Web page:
- Created: Wednesday, 06 May 2009 10:46
- Written by Robert Clough
Bolivia is the poorest country in South America. GDP per capita has fallen over the last 25 years as imperialism has stripped the country of its wealth. Two-thirds of the population live in absolute poverty. Now they are demanding a fundamental change in their conditions, and the new president Evo Morales, elected on a landslide in December 2005, has promised to deliver this. How has he fared in the two months since his inauguration?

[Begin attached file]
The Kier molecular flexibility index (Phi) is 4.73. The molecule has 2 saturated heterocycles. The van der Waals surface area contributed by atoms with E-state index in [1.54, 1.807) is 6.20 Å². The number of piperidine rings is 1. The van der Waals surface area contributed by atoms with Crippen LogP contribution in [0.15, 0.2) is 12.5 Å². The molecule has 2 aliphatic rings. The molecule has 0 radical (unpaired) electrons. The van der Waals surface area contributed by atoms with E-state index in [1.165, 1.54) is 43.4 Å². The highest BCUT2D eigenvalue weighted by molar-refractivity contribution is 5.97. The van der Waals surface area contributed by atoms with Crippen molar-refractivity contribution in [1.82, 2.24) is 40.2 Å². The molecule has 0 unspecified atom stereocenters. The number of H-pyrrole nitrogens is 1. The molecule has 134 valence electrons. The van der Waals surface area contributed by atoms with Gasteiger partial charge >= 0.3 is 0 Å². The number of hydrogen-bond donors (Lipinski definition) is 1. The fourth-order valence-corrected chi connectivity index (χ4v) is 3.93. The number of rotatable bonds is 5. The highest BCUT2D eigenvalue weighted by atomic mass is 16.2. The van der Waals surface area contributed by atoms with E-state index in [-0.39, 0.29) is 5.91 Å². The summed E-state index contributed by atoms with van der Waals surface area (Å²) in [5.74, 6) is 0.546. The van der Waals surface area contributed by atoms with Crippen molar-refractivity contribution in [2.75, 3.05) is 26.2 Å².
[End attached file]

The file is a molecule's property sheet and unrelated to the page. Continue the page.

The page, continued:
Morales’ government reflects the contradictory pressures he faces. On the one hand, it includes a number of representatives from the anti-imperialist movements, such as Santiago Galvez, a trade unionist who is Minister of Labour, Abel Mamani, the FEJUVE leader from El Alto, who is Minister of Water, Casimira Rodriguez, leader of the Union of Women Cleaners, who has become Minister of Justice and Andres Soliz Rada, Minister of Hydrocarbons, who had opposed the earlier MAS policy which fell short of a call for nationalisation. On the other there are Salvador Ric Riera, a last-minute financial contributor to Morales’ campaign and a Santa Cruz businessman who is Minister of Public Services, Defence Minister Walker Rodriguez, a former director of Lloyd Bolivia Airline, who has been accused of covering up the illegal privatisation of the former state airline, and Foreign Minister David Choquehuanca, a close collaborator of former President Jaime Paz Zamora who led Bolivia down the neo-liberal path in the 1980s.